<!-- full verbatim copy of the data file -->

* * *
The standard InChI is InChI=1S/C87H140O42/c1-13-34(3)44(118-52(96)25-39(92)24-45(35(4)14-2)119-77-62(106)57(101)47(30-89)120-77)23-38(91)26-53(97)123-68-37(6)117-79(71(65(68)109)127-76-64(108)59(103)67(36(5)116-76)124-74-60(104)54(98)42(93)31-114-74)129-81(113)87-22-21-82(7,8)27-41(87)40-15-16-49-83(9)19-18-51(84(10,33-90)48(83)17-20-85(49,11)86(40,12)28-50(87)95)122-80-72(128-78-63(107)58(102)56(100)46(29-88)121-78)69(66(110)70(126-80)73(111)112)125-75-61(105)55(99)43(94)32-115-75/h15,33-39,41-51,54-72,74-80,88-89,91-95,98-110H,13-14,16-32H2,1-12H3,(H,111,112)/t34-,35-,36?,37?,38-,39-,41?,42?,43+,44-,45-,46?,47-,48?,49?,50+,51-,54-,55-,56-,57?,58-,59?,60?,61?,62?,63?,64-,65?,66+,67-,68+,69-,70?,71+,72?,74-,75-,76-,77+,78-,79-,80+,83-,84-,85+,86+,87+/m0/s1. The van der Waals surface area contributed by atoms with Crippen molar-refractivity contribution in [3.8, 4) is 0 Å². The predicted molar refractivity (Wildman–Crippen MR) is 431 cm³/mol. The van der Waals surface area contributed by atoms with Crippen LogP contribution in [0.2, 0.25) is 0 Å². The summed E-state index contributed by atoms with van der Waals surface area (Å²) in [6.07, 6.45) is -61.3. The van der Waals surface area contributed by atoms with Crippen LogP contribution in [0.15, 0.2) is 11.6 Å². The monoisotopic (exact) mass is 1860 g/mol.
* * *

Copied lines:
The standard InChI is InChI=1S/C87H140O42/c1-13-34(3)44(118-52(96)25-39(92)24-45(35(4)14-2)119-77-62(106)57(101)47(30-89)120-77)23-38(91)26-53(97)123-68-37(6)117-79(71(65(68)109)127-76-64(108)59(103)67(36(5)116-76)124-74-60(104)54(98)42(93)31-114-74)129-81(113)87-22-21-82(7,8)27-41(87)40-15-16-49-83(9)19-18-51(84(10,33-90)48(83)17-20-85(49,11)86(40,12)28-50(87)95)122-80-72(128-78-63(107)58(102)56(100)46(29-88)121-78)69(66(110)70(126-80)73(111)112)125-75-61(105)55(99)43(94)32-115-75/h15,33-39,41-51,54-72,74-80,88-89,91-95,98-110H,13-14,16-32H2,1-12H3,(H,111,112)/t34-,35-,36?,37?,38-,39-,41?,42?,43+,44-,45-,46?,47-,48?,49?,50+,51-,54-,55-,56-,57?,58-,59?,60?,61?,62?,63?,64-,65?,66+,67-,68+,69-,70?,71+,72?,74-,75-,76-,77+,78-,79-,80+,83-,84-,85+,86+,87+/m0/s1. The van der Waals surface area contributed by atoms with Crippen molar-refractivity contribution in [3.8, 4) is 0 Å². The predicted molar refractivity (Wildman–Crippen MR) is 431 cm³/mol. The van der Waals surface area contributed by atoms with Crippen LogP contribution in [0.2, 0.25) is 0 Å². The summed E-state index contributed by atoms with van der Waals surface area (Å²) in [6.07, 6.45) is -61.3. The van der Waals surface area contributed by atoms with Crippen LogP contribution in [0.15, 0.2) is 11.6 Å². The monoisotopic (exact) mass is 1860 g/mol.